Law #3: The Law of the Mind
The Law of the Mind says it is better to be first in the mind than first in the marketplace.
To be honest, this is not my favorite chapter of the book. The concept of "mindshare" is important, but I don't think Ries and Trout make the point very clearly.
And as long as I'm giving unsolicited advice to marketing legends, let's remove the word "immutable" from the title of this book, okay? How can laws be immutable when there are so many exceptions?
Law #1 says that it is better to be first than it is to be better. Law #3 says that it is better to be first only if doing so is the way to gaining significant mindshare.
Not too far in the future, Tivo will be the perfect example of an exception to both of these laws. They were first in the market. Furthermore, they have enormous mindshare. The Tivo name is like Kleenex. Even though my digital video recorder is not really a Tivo, I still call it one. With that kind of mindshare, and having been first in the market, laws 1 and 3 say that Tivo should be dominant and should stay that way for a long time.
But Tivo will lose. It is important to understand these marketing laws, but they are not immutable.
Problems in Measuring Mindshare
Our industry seems to spend a lot of its time either underestimating or overestimating the power and value of mindshare:
- We underestimate the value of mindshare when we try to change the minds of
people. Ries and Trout say that "The single most wasteful thing you can
do in marketing is to change a mind." I would love to know how much it
will eventually cost to convince the world's VB6 programmers to move to
VB.NET. The audacity of this move is simply amazing. For any other
company in the history of the earth, it would be suicide to try and change the
minds of several million of your own customers.
- We tend to overestimate the value of mindshare as well. During the dotcom bubble, venture capitalists sacrificed several billion dollars on the altar of Law #3. Mindshare was sought and purchased at unbelievable premiums. In hindsight, it seems apparent that mindshare which was quickly gained can be quickly lost.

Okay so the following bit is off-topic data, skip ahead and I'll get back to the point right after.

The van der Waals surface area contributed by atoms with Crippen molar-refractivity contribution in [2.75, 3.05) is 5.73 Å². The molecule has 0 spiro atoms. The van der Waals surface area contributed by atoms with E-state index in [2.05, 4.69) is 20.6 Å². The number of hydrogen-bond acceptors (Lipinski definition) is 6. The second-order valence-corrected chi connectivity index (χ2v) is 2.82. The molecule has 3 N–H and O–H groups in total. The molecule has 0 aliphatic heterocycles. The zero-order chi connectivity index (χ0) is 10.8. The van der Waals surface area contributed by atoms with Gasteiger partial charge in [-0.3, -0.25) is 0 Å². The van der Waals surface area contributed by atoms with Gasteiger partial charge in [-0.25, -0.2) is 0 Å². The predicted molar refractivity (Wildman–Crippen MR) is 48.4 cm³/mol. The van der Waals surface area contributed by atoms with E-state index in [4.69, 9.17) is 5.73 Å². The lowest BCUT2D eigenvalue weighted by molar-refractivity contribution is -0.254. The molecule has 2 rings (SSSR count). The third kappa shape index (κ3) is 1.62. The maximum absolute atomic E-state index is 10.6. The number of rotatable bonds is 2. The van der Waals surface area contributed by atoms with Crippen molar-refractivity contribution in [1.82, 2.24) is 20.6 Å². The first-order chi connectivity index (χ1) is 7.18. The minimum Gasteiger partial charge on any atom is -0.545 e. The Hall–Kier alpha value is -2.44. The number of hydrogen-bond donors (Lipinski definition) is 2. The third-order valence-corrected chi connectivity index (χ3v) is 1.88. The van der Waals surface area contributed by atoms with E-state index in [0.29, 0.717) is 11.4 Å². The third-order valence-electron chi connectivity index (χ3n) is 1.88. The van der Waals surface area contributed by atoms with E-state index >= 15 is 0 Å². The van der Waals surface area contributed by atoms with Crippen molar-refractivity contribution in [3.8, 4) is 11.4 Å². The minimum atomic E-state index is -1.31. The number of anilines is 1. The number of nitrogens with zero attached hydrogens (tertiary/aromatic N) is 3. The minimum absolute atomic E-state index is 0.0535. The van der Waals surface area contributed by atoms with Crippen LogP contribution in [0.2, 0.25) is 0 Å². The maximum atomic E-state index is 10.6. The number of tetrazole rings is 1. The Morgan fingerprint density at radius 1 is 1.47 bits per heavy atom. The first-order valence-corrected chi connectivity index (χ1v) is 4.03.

The problem here is that we talk about customer minds without reminding ourselves that not all of those minds think the same way. Remember the marketing bell curve? Changing the mind of an early adopter is cheap and easy. Changing the mind of a conservative or a laggard is expensive and hard. These differences cause us to either overestimate or underestimate the value of mindshare:
- If most of your mindshare inventory is in early adopters, you are in
trouble. Early adopters don't stay anywhere very long. Eventually,
you will lose most of them.
- Your valuable mindshare is among conservatives. It will be very
expensive for anyone who wants to take these people away from you.
- If you are a new player trying to gain mindshare, don't be afraid to steal early adopters from your competitor. It's easier than you think. Just remember that the next guy is going to steal them from you.
This is why Tivo will lose. They built enormous mindshare among the early adopters, but never really made it into the mainstream markets of the pragmatists and conservatives. In the end, Tivo will end up in the same place as the dotcoms, at the bottom of the chasm.